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dc.contributor.authorLester, W. Ryanen_US
dc.date.accessioned2014-03-14T20:45:38Z
dc.date.available2014-03-14T20:45:38Z
dc.date.issued2006-08-24en_US
dc.identifier.otheretd-09172006-145835en_US
dc.identifier.urihttp://hdl.handle.net/10919/35090
dc.description.abstractThe Chesapeake Bay impact structure is one of the largest and most well preserved impact structures on Earth. It has a unique morphology composed of an inner crater penetrating crystalline basement surrounded by a wider crater in the overlying sediments. In 2004, the U.S. Geological Survey conducted a seismic survey with the goals of constraining crater structure and in support of the drilling of a borehole into the deepest part of the crater. Travel-time and waveform inversion were applied to the data to produce a high-resolution velocity model of the crater. Low-fold reflection processing was also applied. Northeast of the crystalline crater, undeformed, eastward-sloping crystalline basement is ~1.5 km deep. The edge of the inner crater is at ~ 15 km radius and slopes gradually down to a depth of 1.5 - 1.8 km. A central peak of 4-5 km radius rises to a depth of ~0.8 km. Basement velocity in the crystalline crater is much lower than undeformed basement, which suggests ~10% fracturing of the crater floor, and up to 20% fracturing of the central uplift. A basement uplift and lateral change of velocity, interpreted as the edge of the transient crater, occurs at a radius of ~ 11 km. Assuming a 22 km diameter transient crater, scaling laws predict a ~30 km diameter crater and central peak diameter of 8-10 km. This indicates that post-impact collapse processes that created the ~ 30 km diameter crystalline crater were unaffected by the much weaker rheology of the overlying sediments.en_US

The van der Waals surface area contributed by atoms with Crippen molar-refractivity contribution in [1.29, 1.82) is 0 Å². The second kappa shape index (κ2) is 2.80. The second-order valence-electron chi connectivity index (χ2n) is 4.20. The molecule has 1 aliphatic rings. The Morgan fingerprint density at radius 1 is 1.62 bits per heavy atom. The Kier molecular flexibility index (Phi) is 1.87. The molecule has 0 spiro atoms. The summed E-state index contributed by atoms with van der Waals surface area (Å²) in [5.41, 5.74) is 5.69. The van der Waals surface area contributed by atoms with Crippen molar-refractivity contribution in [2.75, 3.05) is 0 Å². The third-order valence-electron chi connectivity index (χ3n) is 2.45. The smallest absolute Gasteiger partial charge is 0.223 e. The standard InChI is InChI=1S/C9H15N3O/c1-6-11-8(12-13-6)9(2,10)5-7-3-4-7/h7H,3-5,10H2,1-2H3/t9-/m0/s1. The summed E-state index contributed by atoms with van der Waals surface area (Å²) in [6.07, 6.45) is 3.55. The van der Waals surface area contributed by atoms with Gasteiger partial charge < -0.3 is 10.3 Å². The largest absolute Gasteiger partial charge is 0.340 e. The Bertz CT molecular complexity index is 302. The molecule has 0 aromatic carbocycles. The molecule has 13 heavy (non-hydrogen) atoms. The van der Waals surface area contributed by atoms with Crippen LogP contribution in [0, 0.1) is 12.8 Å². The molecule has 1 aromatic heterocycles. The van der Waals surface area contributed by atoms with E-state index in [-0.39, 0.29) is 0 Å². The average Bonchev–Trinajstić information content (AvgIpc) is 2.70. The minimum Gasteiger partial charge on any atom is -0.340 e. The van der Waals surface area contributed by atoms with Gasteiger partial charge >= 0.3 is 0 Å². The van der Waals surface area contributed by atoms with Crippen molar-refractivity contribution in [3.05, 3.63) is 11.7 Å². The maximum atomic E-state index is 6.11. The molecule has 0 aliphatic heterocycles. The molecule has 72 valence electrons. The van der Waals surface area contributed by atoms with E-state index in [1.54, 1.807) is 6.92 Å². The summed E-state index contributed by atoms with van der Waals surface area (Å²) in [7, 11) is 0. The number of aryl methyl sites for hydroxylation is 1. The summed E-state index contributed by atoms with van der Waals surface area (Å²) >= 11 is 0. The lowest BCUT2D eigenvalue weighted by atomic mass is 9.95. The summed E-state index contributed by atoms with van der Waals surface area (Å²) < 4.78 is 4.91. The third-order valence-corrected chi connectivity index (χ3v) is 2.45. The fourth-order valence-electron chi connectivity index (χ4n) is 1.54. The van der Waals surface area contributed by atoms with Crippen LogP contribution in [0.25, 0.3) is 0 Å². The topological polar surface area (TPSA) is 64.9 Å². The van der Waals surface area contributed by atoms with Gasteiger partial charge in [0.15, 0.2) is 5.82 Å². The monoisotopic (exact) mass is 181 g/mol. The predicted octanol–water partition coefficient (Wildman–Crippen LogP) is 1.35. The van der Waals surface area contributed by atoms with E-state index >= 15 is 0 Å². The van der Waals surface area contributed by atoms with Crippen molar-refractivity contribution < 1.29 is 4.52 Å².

dc.publisherVirginia Techen_US
dc.relation.haspartThesis.pdfen_US
dc.rightsI hereby certify that, if appropriate, I have obtained and attached hereto a written permission statement from the owner(s) of each third party copyrighted matter to be included in my thesis, dissertation, or project report, allowing distribution as specified below. I certify that the version I submitted is the same as that approved by my advisory committee. I hereby grant to Virginia Tech or its agents the non-exclusive license to archive and make accessible, under the conditions specified below, my thesis, dissertation, or project report in whole or in part in all forms of media, now or hereafter known. I retain all other ownership rights to the copyright of the thesis, dissertation or project report. I also retain the right to use in future works (such as articles or books) all or part of this thesis, dissertation, or project report.en_US
dc.subjectseismic refractionen_US
dc.subjectwaveform inversionen_US
dc.subjectChesapeake Bay impact structureen_US
dc.subjectimpact processesen_US
dc.titleStructure of the Chesapeake Bay Impact Crater from Wide-Angle Seismic Waveform Tomographyen_US
dc.typeThesisen_US
dc.contributor.departmentGeosciencesen_US
dc.description.degreeMaster of Scienceen_US
thesis.degree.nameMaster of Scienceen_US
thesis.degree.levelmastersen_US
thesis.degree.grantorVirginia Polytechnic Institute and State Universityen_US
thesis.degree.disciplineGeosciencesen_US
dc.contributor.committeechairHole, John Andrewen_US
dc.contributor.committeememberImhof, Matthias G.en_US
dc.contributor.committeememberBurbey, Thomas J.en_US
dc.identifier.sourceurlhttp://scholar.lib.vt.edu/theses/available/etd-09172006-145835/en_US
dc.date.sdate2006-09-17en_US
dc.date.rdate2009-10-31
dc.date.adate2006-10-31en_US


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